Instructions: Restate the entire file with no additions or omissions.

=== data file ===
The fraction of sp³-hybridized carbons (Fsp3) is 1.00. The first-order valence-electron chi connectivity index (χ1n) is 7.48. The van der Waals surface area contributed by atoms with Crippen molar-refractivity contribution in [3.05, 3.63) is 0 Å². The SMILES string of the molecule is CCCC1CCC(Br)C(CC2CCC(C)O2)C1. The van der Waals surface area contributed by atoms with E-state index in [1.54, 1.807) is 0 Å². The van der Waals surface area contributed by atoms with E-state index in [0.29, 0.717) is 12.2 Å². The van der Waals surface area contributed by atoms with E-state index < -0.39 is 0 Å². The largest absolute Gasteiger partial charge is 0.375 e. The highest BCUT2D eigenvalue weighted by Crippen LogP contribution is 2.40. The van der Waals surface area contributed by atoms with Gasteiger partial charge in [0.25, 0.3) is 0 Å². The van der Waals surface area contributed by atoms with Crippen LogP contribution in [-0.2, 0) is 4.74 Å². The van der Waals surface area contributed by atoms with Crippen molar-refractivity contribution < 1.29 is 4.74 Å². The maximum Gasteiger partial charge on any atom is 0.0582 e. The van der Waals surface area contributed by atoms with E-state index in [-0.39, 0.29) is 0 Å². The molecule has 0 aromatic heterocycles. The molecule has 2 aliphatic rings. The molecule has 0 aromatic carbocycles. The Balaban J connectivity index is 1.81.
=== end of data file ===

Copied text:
The fraction of sp³-hybridized carbons (Fsp3) is 1.00. The first-order valence-electron chi connectivity index (χ1n) is 7.48. The van der Waals surface area contributed by atoms with Crippen molar-refractivity contribution in [3.05, 3.63) is 0 Å². The SMILES string of the molecule is CCCC1CCC(Br)C(CC2CCC(C)O2)C1. The van der Waals surface area contributed by atoms with E-state index in [1.54, 1.807) is 0 Å². The van der Waals surface area contributed by atoms with E-state index in [0.29, 0.717) is 12.2 Å². The van der Waals surface area contributed by atoms with E-state index < -0.39 is 0 Å². The largest absolute Gasteiger partial charge is 0.375 e. The highest BCUT2D eigenvalue weighted by Crippen LogP contribution is 2.40. The van der Waals surface area contributed by atoms with Gasteiger partial charge in [0.25, 0.3) is 0 Å². The van der Waals surface area contributed by atoms with Crippen LogP contribution in [-0.2, 0) is 4.74 Å². The van der Waals surface area contributed by atoms with Crippen molar-refractivity contribution < 1.29 is 4.74 Å². The maximum Gasteiger partial charge on any atom is 0.0582 e. The van der Waals surface area contributed by atoms with E-state index in [-0.39, 0.29) is 0 Å². The molecule has 0 aromatic heterocycles. The molecule has 2 aliphatic rings. The molecule has 0 aromatic carbocycles. The Balaban J connectivity index is 1.81.